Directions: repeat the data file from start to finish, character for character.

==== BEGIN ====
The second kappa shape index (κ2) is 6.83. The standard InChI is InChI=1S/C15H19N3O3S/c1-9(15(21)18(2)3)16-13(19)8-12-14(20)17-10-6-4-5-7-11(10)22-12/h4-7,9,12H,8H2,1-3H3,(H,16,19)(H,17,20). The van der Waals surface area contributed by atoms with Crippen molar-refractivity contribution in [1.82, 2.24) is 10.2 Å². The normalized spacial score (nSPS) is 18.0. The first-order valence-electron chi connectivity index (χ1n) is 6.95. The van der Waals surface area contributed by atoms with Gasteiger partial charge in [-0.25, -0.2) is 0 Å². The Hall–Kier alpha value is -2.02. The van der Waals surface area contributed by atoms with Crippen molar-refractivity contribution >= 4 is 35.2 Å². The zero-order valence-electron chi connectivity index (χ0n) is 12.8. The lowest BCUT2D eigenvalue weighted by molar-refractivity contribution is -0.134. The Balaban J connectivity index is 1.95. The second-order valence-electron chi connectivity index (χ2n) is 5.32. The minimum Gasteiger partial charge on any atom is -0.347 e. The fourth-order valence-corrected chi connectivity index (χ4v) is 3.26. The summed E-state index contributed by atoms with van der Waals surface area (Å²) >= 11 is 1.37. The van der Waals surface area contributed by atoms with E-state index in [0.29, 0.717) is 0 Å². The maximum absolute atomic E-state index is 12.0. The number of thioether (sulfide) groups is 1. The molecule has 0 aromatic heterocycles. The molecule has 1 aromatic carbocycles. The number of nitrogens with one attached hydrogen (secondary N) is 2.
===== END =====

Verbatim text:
The second kappa shape index (κ2) is 6.83. The standard InChI is InChI=1S/C15H19N3O3S/c1-9(15(21)18(2)3)16-13(19)8-12-14(20)17-10-6-4-5-7-11(10)22-12/h4-7,9,12H,8H2,1-3H3,(H,16,19)(H,17,20). The van der Waals surface area contributed by atoms with Crippen molar-refractivity contribution in [1.82, 2.24) is 10.2 Å². The normalized spacial score (nSPS) is 18.0. The first-order valence-electron chi connectivity index (χ1n) is 6.95. The van der Waals surface area contributed by atoms with Gasteiger partial charge in [-0.25, -0.2) is 0 Å². The Hall–Kier alpha value is -2.02. The van der Waals surface area contributed by atoms with Crippen molar-refractivity contribution >= 4 is 35.2 Å². The zero-order valence-electron chi connectivity index (χ0n) is 12.8. The lowest BCUT2D eigenvalue weighted by molar-refractivity contribution is -0.134. The Balaban J connectivity index is 1.95. The second-order valence-electron chi connectivity index (χ2n) is 5.32. The minimum Gasteiger partial charge on any atom is -0.347 e. The fourth-order valence-corrected chi connectivity index (χ4v) is 3.26. The summed E-state index contributed by atoms with van der Waals surface area (Å²) >= 11 is 1.37. The van der Waals surface area contributed by atoms with E-state index in [0.29, 0.717) is 0 Å². The maximum absolute atomic E-state index is 12.0. The number of thioether (sulfide) groups is 1. The molecule has 0 aromatic heterocycles. The molecule has 1 aromatic carbocycles. The number of nitrogens with one attached hydrogen (secondary N) is 2.